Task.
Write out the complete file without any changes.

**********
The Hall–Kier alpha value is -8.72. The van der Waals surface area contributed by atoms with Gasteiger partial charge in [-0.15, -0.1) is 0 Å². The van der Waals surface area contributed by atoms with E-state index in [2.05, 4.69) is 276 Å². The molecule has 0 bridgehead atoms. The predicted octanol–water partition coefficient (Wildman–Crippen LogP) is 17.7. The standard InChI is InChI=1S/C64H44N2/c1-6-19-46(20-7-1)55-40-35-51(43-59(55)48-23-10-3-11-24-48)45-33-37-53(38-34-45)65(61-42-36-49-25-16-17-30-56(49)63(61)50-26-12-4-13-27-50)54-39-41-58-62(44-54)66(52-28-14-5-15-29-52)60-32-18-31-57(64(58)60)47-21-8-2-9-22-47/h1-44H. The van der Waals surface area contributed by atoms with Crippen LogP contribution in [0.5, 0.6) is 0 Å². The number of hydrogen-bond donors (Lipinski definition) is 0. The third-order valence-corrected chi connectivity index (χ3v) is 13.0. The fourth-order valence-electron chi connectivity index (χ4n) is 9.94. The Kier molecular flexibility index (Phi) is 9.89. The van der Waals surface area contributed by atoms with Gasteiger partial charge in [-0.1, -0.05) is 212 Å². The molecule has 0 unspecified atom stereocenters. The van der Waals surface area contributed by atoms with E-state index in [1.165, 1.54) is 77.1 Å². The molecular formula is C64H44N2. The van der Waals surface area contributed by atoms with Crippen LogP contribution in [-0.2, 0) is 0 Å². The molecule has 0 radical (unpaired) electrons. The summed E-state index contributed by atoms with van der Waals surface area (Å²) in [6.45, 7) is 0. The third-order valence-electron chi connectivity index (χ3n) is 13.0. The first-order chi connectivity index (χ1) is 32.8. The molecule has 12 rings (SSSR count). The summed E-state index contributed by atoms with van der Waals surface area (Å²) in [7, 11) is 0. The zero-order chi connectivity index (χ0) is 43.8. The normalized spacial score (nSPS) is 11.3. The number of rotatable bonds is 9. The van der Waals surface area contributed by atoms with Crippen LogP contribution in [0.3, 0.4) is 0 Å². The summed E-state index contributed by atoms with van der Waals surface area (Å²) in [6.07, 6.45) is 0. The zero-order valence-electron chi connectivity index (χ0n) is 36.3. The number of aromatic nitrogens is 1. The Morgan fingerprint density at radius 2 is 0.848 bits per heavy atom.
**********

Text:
The Hall–Kier alpha value is -8.72. The van der Waals surface area contributed by atoms with Gasteiger partial charge in [-0.15, -0.1) is 0 Å². The van der Waals surface area contributed by atoms with E-state index in [2.05, 4.69) is 276 Å². The molecule has 0 bridgehead atoms. The predicted octanol–water partition coefficient (Wildman–Crippen LogP) is 17.7. The standard InChI is InChI=1S/C64H44N2/c1-6-19-46(20-7-1)55-40-35-51(43-59(55)48-23-10-3-11-24-48)45-33-37-53(38-34-45)65(61-42-36-49-25-16-17-30-56(49)63(61)50-26-12-4-13-27-50)54-39-41-58-62(44-54)66(52-28-14-5-15-29-52)60-32-18-31-57(64(58)60)47-21-8-2-9-22-47/h1-44H. The van der Waals surface area contributed by atoms with Crippen LogP contribution in [0.5, 0.6) is 0 Å². The number of hydrogen-bond donors (Lipinski definition) is 0. The third-order valence-corrected chi connectivity index (χ3v) is 13.0. The fourth-order valence-electron chi connectivity index (χ4n) is 9.94. The Kier molecular flexibility index (Phi) is 9.89. The van der Waals surface area contributed by atoms with Gasteiger partial charge in [-0.1, -0.05) is 212 Å². The molecule has 0 unspecified atom stereocenters. The van der Waals surface area contributed by atoms with E-state index in [1.165, 1.54) is 77.1 Å². The molecular formula is C64H44N2. The van der Waals surface area contributed by atoms with Crippen LogP contribution in [-0.2, 0) is 0 Å². The molecule has 0 radical (unpaired) electrons. The summed E-state index contributed by atoms with van der Waals surface area (Å²) in [6.45, 7) is 0. The third-order valence-electron chi connectivity index (χ3n) is 13.0. The first-order chi connectivity index (χ1) is 32.8. The molecule has 12 rings (SSSR count). The summed E-state index contributed by atoms with van der Waals surface area (Å²) in [7, 11) is 0. The zero-order chi connectivity index (χ0) is 43.8. The normalized spacial score (nSPS) is 11.3. The number of rotatable bonds is 9. The van der Waals surface area contributed by atoms with Crippen LogP contribution in [0.3, 0.4) is 0 Å². The summed E-state index contributed by atoms with van der Waals surface area (Å²) in [6.07, 6.45) is 0. The zero-order valence-electron chi connectivity index (χ0n) is 36.3. The number of aromatic nitrogens is 1. The Morgan fingerprint density at radius 2 is 0.848 bits per heavy atom.